Churches and faith groups are making an important contribution to efforts to eliminate the global scourge of human trafficking, a UN human rights committee has heard.
Jack Palmer-White, the Anglican Communion’s Permanent Representative to the UN, outlined the many anti-trafficking initiatives being led by churches in a submission to the UN Committee on the Elimination of Discrimination Against Women (CEDAW) this week.
The CEDAW is considering submissions on the issue of human trafficking as it prepares to make a ‘general recommendation’ to UN member states.
In his report, Mr Palmer-White asked that the general recommendation ‘reflects the key role that churches and other faith actors can, and do, play in the fight against trafficking of women and girls in the context of global migration’.
Examples of anti-trafficking work detailed in the report include a partnership between the US Embassy to Ghana and the Diocese of Accra which has led to the creation of a community shelter called Hope Village that rehabilitates rescued children, while holding the government of Ghana to account on its progress in eliminating trafficking.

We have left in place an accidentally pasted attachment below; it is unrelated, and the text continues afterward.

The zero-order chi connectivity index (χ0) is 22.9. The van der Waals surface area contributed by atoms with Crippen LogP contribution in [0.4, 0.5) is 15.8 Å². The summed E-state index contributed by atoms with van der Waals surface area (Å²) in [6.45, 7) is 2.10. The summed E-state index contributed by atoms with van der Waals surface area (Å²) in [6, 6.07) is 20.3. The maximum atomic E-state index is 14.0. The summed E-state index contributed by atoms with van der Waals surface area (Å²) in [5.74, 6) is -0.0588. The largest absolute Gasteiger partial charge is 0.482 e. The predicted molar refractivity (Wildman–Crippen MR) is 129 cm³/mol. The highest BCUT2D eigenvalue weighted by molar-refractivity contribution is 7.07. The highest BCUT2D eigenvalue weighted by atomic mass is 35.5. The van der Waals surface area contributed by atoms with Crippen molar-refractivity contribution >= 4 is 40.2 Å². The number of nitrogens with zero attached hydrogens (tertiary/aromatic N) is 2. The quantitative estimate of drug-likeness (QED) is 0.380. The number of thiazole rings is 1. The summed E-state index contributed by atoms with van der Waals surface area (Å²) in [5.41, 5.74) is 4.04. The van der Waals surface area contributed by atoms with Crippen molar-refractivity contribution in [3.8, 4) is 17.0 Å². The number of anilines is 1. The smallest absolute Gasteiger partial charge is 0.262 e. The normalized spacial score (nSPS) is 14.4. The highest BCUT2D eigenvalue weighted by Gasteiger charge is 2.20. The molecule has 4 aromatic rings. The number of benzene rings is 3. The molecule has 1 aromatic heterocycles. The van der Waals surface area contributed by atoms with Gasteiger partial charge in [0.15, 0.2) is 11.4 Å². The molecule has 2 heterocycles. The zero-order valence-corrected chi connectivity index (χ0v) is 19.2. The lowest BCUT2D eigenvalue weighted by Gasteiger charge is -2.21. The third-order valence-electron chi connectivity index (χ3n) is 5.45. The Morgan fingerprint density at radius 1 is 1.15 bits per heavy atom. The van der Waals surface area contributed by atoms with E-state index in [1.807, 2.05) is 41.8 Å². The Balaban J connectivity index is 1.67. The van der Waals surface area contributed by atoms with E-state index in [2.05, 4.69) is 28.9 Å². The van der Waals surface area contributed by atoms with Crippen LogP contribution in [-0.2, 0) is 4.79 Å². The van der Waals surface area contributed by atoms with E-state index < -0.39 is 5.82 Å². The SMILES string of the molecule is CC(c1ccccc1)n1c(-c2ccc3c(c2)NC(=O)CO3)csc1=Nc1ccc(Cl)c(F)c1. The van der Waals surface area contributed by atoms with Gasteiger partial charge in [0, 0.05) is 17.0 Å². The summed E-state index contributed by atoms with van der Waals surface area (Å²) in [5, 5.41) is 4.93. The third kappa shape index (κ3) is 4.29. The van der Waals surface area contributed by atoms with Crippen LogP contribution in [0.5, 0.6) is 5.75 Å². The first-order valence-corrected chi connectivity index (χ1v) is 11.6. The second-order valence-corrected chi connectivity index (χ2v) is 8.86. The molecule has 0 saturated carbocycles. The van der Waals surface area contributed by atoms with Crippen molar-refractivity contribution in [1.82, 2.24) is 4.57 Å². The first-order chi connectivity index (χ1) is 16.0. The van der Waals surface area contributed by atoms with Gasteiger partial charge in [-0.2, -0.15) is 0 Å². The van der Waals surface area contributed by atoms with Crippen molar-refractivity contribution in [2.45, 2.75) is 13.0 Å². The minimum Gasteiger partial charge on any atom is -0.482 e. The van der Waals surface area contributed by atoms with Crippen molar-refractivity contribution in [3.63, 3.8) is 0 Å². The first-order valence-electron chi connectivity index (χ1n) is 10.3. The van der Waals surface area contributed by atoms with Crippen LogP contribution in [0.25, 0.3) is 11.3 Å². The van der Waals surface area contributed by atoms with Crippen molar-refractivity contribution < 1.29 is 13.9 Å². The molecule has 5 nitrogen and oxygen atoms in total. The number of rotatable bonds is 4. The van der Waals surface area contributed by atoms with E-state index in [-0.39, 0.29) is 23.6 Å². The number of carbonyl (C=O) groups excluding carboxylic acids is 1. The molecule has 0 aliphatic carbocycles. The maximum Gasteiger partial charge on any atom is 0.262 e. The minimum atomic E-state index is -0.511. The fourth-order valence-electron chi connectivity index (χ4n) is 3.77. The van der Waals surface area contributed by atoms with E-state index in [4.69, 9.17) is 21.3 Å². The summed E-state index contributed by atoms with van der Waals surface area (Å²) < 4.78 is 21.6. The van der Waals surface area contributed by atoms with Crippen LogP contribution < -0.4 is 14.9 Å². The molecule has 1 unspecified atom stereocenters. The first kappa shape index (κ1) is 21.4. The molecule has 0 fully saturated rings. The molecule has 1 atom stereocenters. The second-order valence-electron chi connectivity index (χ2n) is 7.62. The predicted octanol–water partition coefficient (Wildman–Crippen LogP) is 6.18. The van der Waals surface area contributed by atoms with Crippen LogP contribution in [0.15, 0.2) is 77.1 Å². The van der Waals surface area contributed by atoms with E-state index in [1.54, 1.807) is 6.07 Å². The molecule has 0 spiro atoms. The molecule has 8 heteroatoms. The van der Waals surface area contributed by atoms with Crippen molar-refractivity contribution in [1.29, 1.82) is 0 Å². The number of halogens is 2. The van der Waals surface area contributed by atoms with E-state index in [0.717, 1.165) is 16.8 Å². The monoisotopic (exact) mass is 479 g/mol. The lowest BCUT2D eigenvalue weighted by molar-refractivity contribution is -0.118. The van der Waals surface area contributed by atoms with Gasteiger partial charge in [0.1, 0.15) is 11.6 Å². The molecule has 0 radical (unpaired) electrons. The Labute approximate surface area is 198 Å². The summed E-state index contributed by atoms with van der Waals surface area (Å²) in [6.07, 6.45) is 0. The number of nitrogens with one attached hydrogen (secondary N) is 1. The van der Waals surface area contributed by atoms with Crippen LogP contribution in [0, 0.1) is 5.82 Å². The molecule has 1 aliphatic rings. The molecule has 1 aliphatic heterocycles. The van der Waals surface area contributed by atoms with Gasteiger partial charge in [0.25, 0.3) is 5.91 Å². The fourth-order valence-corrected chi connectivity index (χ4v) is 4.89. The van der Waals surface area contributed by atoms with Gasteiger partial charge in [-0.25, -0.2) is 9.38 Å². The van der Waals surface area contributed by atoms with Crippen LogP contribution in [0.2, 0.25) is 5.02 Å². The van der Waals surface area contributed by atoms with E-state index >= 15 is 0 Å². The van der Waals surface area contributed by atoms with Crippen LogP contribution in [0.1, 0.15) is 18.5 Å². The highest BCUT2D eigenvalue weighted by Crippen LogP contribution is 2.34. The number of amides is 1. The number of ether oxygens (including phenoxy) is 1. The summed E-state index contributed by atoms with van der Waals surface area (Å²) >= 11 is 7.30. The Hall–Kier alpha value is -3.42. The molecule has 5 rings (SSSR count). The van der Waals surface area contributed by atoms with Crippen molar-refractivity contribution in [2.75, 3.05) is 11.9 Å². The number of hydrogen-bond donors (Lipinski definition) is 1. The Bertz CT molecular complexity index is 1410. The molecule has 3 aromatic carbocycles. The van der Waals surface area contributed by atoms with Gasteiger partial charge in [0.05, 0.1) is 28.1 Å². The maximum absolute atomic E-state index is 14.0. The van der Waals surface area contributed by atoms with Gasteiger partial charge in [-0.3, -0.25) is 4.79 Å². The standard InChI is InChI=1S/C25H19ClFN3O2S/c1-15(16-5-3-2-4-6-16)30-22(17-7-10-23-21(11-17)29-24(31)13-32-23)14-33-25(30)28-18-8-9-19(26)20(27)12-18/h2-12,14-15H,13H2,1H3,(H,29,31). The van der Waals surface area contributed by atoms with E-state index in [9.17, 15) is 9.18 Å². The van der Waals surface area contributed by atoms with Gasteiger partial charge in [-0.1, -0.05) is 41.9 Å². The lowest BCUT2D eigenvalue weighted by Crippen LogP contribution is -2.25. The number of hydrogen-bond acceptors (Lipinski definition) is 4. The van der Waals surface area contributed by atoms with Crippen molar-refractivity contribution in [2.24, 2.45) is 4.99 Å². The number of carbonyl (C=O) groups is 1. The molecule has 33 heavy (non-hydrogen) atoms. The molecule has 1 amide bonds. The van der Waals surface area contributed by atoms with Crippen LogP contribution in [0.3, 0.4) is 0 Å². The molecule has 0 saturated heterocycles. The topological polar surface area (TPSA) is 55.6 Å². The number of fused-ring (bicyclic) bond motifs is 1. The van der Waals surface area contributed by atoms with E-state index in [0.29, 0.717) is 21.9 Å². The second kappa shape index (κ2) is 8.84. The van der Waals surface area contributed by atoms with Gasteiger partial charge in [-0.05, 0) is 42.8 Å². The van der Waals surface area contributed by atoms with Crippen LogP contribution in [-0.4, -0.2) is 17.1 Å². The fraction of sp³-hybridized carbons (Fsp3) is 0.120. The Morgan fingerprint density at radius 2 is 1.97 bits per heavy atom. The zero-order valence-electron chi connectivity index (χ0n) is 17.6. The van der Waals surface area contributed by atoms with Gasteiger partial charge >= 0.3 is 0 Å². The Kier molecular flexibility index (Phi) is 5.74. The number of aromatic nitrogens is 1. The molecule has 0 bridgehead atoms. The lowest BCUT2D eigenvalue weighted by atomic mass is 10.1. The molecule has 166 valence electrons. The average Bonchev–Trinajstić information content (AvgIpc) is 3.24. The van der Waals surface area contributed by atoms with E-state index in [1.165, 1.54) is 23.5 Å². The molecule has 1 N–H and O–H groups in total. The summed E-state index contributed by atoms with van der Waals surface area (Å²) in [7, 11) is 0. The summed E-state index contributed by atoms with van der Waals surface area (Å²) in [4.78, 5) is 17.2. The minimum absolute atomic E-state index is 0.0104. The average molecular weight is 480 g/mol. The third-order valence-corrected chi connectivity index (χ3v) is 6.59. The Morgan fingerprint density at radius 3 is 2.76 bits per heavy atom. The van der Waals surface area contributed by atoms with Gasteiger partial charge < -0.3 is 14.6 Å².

Churches are playing a ‘key role’ in the fight against human trafficking https://t.co/rUjWtKMGUO
— Christian Today (@ChristianToday) February 20, 2019
Rebecca: Yes, they say if you didn’t convert to Islam you wouldn’t get home alive. That’s what they say.
Here are some of the girls two years ago right after they were released, alive but looking like concentration camp survivors, haunted and numb. This is Rebecca, skin and bones.
Lesley Stahl: I heard you were eating grass.
Rebecca: Yeah. Some of us eat that. And we are just be patient and live like that. No food. No anything.
Look at them today, in their 20s. They’re healthy and full of spirit at a school created just for them, paid for by the Nigerian government and some donors, where they are making up for lost time.
They’re from Northern Nigeria, where life can be hard and opportunities for women are limited. Now, in their Wi-Fi-equipped dorms, they have smart phones, and lap tops and their own beds.
They go back to Chibok to see their parents twice a year; over Christmas and during the summer.
Read it all (video highly recommended).
While in captivity, the Chibok girls, many of whom were Christian, were pressured to convert to Islam. They were also deprived of food. Some ate grass to survive. https://t.co/sUqbWBg7cA
— 60 Minutes (@60Minutes) February 18, 2019
— #AusOpen (@AustralianOpen) January 26, 2019
Bishop Rachel Treweek’s recent speech in the House of Lords on the stewardship of girls in refugee camps